More than a century of life in Charlevoix, Michigan, vividly preserved thanks to Bob Miles

One of Bob Miles’ signature photos from Charlevoix.

One man’s passion for his small town in northern Michigan became his life’s work.  His son, who as a boy was indifferent to his dad’s efforts, grew up to revere him.

In 1957, a stranger purchased a farmhouse in Charlevoix.  In the attic he found a box of old photos.  They meant nothing to him, so he burned them.

Hearing of the incident, a local professional photographer realized history had been lost.  He felt called to intervene.  Receiving a gift of 350 old glass plate negatives of local scenes and people, Bob Miles printed some and mounted them on boards.  He persuaded downtown merchants to display them, along with a request for more photos.   His son Dave recalls, “Prints poured in like a tsunami.  Dad didn’t know what to do with all of them.”

Bob had moved to Charlevoix in 1913.  As a youth, he ran the projector for silent movies shown in his father’s nearby theater.  Later he worked for a local pharmacy where the owner shared  tales of the town’s past.   In 1929,  Bob gave up his plan to become a teacher and attended the NY Institute of Photography, arriving in time for the stock market crash.  He returned to Charlevoix; started his career in 1931; married a Charlevoix girl, Esther Goldstick, in 1935.

In the 1920s, Bob’s friends lived in a spacious house on Park Avenue.  In 1936, the house—now containing 3 apartments due to the Great Depression—came up for sale.  $5000.   Bob longed to buy it.  “Dad pestered Archie Livingston (head of a local bank) to lower the price,” Dave says.

“Archie said if Dad could come up with a $1000 down payment, he’d cut the price by $1000.  Dad called in his accounts receivable, got some off-the-books small loans and scrounged together the money. He and my mother presented Archie with an envelope holding $1000 in bills and coins.  They walked out of the bank with a house, a mortgage and 19 cents to their name.”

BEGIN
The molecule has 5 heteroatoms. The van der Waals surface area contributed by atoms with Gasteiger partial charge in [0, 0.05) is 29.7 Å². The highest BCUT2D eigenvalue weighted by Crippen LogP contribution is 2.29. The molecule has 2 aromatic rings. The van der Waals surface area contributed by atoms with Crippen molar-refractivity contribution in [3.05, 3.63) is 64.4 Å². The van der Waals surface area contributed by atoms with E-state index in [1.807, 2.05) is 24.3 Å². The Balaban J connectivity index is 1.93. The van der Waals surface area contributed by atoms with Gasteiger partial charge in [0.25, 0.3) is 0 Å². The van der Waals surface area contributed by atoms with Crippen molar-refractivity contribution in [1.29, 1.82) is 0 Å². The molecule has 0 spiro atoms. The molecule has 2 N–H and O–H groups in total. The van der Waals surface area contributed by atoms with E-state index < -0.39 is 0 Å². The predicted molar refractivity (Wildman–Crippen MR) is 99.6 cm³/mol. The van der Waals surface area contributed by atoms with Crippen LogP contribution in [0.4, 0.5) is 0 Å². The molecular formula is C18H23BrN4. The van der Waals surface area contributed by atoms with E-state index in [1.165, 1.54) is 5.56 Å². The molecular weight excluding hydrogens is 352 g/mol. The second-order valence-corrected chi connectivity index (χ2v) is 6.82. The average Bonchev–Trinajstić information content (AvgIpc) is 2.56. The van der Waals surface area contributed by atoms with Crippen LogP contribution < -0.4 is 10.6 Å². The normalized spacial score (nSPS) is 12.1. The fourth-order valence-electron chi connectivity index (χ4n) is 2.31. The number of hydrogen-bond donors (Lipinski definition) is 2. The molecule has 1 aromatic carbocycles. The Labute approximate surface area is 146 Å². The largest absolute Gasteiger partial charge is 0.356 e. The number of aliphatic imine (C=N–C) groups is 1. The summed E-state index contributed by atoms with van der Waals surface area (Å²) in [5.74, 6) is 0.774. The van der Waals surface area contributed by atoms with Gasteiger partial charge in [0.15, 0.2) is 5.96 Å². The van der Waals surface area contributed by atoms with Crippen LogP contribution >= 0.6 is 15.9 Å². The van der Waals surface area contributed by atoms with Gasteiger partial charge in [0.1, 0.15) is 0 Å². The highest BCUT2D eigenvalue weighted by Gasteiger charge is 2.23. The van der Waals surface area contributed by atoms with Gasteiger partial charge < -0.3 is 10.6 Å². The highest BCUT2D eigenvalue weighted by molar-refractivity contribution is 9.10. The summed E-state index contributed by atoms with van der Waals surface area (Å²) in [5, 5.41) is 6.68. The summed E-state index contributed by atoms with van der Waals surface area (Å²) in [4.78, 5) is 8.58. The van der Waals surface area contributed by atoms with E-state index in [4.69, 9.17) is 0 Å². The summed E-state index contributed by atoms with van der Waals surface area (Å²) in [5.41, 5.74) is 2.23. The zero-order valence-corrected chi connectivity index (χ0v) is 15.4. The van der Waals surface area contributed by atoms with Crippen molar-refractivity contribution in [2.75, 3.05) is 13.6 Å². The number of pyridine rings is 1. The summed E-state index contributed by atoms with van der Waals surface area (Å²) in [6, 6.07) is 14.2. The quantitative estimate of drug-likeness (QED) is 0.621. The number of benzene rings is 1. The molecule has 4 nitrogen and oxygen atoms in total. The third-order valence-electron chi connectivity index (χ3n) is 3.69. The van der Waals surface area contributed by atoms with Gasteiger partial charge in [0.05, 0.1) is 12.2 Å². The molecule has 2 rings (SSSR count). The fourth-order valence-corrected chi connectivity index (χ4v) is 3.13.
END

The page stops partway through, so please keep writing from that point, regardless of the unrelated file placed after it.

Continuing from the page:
Bob and Esther Miles (with Dave at right) outside the home he used as The Bob Miles Studio in Charlevoix.

Bob and Esther moved into 109 Park a year later, after 2 renters’ leases ran out.  One renter remained—Minnie, a librarian.  “The whole town loved Minnie,” Dave says.  After Dave was born in 1940, Minnie became his “best friend forever.” Dave still lives there.

Bob amassed thousands of Charlevoix photos, including his own.

“Dad was so excited to get some of them,” Dave says.  “I couldn’t have cared less.  I know he was disappointed I didn’t pay attention.”  Dave grew up, graduated from the U of M, lived in Ann Arbor.  Returning to Charlevoix at age 31, Dave worked as night manager of The Lodge Motel.  It was THE place to stay In the 1960s.  Burton and I visited often.  (The Lodge was owned by a group headed by Julius Gilbert.  His wife Edith, the late grande dame of Charlevoix, was a dear friend.)

Inspired by the trove of images he’d collected, Bob started writing a book on Charlevoix’s history, using a newfangled IBM Selectric typewriter—a gift from his wife.  Bob began around 1968.  (He officially retired in 1972.)  In 1971, Bob finished the first of what would be 7 leather-bound volumes.

America’s bicentennial was approaching.  The Charlevoix Historical Society, of which Bob was a trustee, decided to publish a book based on Bob’s work to honor the occasion and raise money for a museum.  They planned to spend $18,000, charging $20 for pre-publication orders; $25 for the published book.  At the time, hard cover books cost under $10.  Dave says, “Dad wondered who the hell would pay that much for a book with such a limited audience.  He feared for the Society’s survival.”

Bob told the Society, “Take whatever you need.  I don’t want anything to do with the project.”

The Society chose 247 pages.  The book, in a numbered limited edition of 2000, was published in time for July 4, 1976.  “It took off like a rocket,” Dave says.  “You never saw anyone eat crow so willingly as my father.”  The $18,000 was paid off immediately.  in 3 years, book sales neared $40,000.

Meanwhile, a family house had been sold to the Society for $1 by a niece of Irene Harsha Young.  Irene, an artist, had married Earl Young, master builder in stone, creator of Charlevoix’s famed Mushroom Houses.  (Dave and Society president Denise Fate received an Emmy for their work on the recent documentary, “Earl Young, Wizard of Boulder Park.”)  In 1980, the proceeds from Bob’s book went to a wraparound addition to the 1892 Harsha House.

In 1981, Bob received an award from the Historical Society of Michigan.  Dave recalls, “My mother said Dad was so overcome he couldn’t speak.  She said it was one of the proudest moments of his life.”  Bob died 5 years later.